They were invisible to everything but the bats. Even the man in the moon couldn’t keep his eye on them. They were illusions blinking in and out of the mind’s eye, behind and between the glowing white pillars mottled under the canopy. They cut across to the end of Babel. The bats followed; gliding, swooping, and banking around them in a flurry of darkness. They reached the shadow of the big old walnut.
Reilly grabbed on, swung up and disappeared. Skin followed. They settled in about thirty feet up. They had a full field of view from
inside, through the canopy. They smoked. This is what it was all about, keeping the flame hidden; concealing the smoke in the cool dark.
The light at the end of Babel struggled alone to penetrate the dark but was denied and reduced to a cowled funnel of glow. Reilly and Skin were safe. They had a deed to the night. In the distance they heard the two barrel wheeze. The speeding flathead appeared from around the bend and began to slow.
“VanSickle.” Reilly spit a speck of tobacco from his lips.
The flathead coasted to a stop under the light. Three hard shadows emerged, hair hats sparkling with greasy diamonds. They glared down Babel. The bats descended from the cowl then shot up and out the light, the hair hats swung at them with helpless rage. One crouched down, picked up a rock and threw it straight up. He missed.
Reilly whispered, “VanSickle.”
The shadows peered out, into the cowl. One limped out of the pool of light. It wasn’t VanSickle. The bats dove again. Like shadow marionettes, they swung ragged arms and made for the flathead. The bats shot up out of the light. The flathead grumbled and fled into the cowl.
Reilly lit another smoke. “We gotta keep this shit quiet, man. He’ll figure we’ll be braggin’ about it and someone will tell him it was us.”
“What’s he do on Saturday nights?”
“What’s anybody do? Go to the Rec, then go get drunk up on Treasure Hill.
“How drunk?”
“Real drunk.”
“Where’s he live?”
The pumpkin grin grew. “Don’t tell me what you’re thinking; I don’t wanna know, I wanna be surprised.”
They climbed out of the walnut, crossed Babel, cut through Concord grapes, back past the apricots, and onto Joan.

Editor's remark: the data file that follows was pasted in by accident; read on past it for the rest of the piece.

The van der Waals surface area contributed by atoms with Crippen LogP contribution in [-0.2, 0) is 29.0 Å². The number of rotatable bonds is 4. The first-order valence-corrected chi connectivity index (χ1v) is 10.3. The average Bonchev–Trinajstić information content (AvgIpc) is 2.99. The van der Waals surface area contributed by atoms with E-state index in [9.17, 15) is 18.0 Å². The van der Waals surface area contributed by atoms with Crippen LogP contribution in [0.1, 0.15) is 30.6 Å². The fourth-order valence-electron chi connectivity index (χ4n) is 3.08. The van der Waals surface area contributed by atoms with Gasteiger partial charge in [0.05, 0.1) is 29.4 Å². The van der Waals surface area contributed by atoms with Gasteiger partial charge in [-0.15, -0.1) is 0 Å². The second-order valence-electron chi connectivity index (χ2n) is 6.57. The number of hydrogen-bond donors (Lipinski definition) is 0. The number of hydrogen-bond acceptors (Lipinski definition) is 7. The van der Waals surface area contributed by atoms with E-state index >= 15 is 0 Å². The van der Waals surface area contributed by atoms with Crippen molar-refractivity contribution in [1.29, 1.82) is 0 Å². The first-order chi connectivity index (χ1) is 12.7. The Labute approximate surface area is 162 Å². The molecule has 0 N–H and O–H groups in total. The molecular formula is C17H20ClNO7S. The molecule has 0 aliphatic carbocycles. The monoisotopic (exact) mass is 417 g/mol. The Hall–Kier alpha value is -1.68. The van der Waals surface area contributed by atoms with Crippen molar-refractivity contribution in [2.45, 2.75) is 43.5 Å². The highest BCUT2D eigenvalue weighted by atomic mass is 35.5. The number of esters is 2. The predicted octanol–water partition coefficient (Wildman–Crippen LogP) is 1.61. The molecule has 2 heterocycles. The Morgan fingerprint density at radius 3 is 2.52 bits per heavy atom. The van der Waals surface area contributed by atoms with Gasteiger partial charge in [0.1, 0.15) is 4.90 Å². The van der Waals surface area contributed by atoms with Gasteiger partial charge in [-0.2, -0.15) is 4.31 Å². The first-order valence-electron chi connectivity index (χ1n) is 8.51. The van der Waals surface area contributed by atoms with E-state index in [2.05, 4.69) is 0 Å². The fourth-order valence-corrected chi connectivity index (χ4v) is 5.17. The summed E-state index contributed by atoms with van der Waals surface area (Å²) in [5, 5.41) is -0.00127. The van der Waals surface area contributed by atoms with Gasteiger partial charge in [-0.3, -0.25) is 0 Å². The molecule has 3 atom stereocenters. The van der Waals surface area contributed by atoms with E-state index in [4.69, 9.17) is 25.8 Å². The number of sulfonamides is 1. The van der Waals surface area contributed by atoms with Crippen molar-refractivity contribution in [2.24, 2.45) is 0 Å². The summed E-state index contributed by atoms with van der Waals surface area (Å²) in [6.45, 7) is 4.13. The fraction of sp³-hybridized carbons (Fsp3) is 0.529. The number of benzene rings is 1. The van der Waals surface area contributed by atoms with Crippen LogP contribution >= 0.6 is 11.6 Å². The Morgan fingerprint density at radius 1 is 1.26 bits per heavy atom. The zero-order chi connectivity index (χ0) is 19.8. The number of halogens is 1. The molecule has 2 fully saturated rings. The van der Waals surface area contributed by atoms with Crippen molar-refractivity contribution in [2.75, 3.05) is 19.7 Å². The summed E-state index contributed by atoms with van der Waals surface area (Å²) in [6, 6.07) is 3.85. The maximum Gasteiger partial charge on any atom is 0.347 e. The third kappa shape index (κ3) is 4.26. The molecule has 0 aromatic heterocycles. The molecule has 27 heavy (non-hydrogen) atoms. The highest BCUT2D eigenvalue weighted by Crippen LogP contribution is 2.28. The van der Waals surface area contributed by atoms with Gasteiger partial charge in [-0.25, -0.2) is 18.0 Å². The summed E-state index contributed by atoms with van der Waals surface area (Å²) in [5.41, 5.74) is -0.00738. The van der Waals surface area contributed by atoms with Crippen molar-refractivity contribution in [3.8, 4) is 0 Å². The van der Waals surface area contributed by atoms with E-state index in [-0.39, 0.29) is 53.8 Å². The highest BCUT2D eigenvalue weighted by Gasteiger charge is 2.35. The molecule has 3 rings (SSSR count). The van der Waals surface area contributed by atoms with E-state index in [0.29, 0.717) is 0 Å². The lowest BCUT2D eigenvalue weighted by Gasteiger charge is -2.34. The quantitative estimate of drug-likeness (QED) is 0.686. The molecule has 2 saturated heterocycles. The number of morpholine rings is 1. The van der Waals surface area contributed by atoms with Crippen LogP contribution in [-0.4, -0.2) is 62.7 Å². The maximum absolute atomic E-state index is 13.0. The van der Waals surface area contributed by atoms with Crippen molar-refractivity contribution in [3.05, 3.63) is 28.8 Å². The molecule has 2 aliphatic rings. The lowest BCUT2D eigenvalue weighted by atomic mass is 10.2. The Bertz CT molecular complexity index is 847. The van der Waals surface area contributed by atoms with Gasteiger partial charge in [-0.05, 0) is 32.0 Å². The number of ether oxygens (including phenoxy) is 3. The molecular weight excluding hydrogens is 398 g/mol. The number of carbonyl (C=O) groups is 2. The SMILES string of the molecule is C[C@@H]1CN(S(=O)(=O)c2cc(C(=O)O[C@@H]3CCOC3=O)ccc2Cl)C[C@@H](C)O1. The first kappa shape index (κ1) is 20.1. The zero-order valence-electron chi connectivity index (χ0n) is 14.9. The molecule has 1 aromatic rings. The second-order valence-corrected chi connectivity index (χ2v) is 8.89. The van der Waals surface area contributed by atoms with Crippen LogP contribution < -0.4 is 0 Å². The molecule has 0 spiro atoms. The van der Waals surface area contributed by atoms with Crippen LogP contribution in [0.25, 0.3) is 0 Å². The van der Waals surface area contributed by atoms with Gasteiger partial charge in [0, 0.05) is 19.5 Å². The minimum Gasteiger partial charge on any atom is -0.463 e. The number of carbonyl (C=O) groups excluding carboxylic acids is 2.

Skinny Micky came creeping back through his window and shed his sneakers as the sun rose. Sleep fell upon him quickly.
“GET UP!”
Michael slowly opened his eyes. It was light. His room was empty. A voice in a dream? He slipped back into the darkness and slow, sweet sleep.
“GODDAMN IT I TOLD YOU TO GET UP HOW DARE YOU GO BACK TO SLEEP WHEN I TELL YOU TO GET UP I WANT YOUR CHORES DONE NOW CLEAN THE BATHROOM THE KITCHEN THE LIVINGROOM AND THEN YOUR ROOM GET YOUR GODDAMNED ASS OUT
OF BED I SAID GET YOUR ASS OUT OF BED YOU LAZY SON OF A BITCH I WANT THIS HOUSE CLEANED NOW!”
It was Mother.
She and his step father were fighting regularly and she was eternally pissed off. Michael rose. Seven in the morning. He heard the shower upstairs. There was only a tub downstairs so he got dressed and started the CHORES! He hated that word.
“CHORES!”
He finished the bathroom and went for the kitchen. His stepsister came downstairs with wet hair, shoulders hunched, eyes down, mouth shut. She followed him into the kitchen. Michael started to clean the counters.
“WHAT THE HELL DO YOU THINK YOU’RE DOING DON’T START IN THE KITCHEN UNTIL AFTER BREAKFAST YOU IDIOT HAVE YOU HAD BREAKFAST WELL FIX YOURSELF SOMETHING THEN GET THE KITCHEN CLEAN!”
Mim shot a quick glance at him then averted her eyes. She was trying like hell to avoid the rage. She had only been thrown into this mess the year before when her father had married his mother. She had been all excited to be part of a real family.
Surprise, surprise.
Mim inhaled her bowl of frosted flakes and beat it upstairs. Her father, Johnny, was asleep. He and his trio had a five night a week gig at the Bancroft, a three star hotel in Oakland. He rarely got home before two-thirty and she had to be especially quiet when she cleaned upstairs in order not to wake him. It slowed her down, delayed her escape to hide next door with her new friends.